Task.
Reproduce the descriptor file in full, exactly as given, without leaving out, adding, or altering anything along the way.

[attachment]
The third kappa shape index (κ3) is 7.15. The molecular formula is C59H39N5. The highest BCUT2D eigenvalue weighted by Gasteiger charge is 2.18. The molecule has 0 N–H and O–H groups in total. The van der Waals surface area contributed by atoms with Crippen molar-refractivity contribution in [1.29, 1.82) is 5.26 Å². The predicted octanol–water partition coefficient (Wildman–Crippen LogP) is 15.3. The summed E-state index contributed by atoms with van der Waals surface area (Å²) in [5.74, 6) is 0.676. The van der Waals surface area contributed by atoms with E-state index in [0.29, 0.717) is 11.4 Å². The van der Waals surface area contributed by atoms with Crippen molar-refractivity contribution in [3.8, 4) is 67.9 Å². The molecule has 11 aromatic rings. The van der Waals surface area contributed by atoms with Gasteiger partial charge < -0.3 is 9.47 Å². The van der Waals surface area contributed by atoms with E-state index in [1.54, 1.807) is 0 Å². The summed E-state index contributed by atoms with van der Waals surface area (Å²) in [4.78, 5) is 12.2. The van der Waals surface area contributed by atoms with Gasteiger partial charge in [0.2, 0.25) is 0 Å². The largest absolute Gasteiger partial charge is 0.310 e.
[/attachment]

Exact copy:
The third kappa shape index (κ3) is 7.15. The molecular formula is C59H39N5. The highest BCUT2D eigenvalue weighted by Gasteiger charge is 2.18. The molecule has 0 N–H and O–H groups in total. The van der Waals surface area contributed by atoms with Crippen molar-refractivity contribution in [1.29, 1.82) is 5.26 Å². The predicted octanol–water partition coefficient (Wildman–Crippen LogP) is 15.3. The summed E-state index contributed by atoms with van der Waals surface area (Å²) in [5.74, 6) is 0.676. The van der Waals surface area contributed by atoms with E-state index in [0.29, 0.717) is 11.4 Å². The van der Waals surface area contributed by atoms with Crippen molar-refractivity contribution in [3.8, 4) is 67.9 Å². The molecule has 11 aromatic rings. The van der Waals surface area contributed by atoms with Gasteiger partial charge < -0.3 is 9.47 Å². The van der Waals surface area contributed by atoms with E-state index in [1.54, 1.807) is 0 Å². The summed E-state index contributed by atoms with van der Waals surface area (Å²) in [4.78, 5) is 12.2. The van der Waals surface area contributed by atoms with Gasteiger partial charge in [0.2, 0.25) is 0 Å². The largest absolute Gasteiger partial charge is 0.310 e.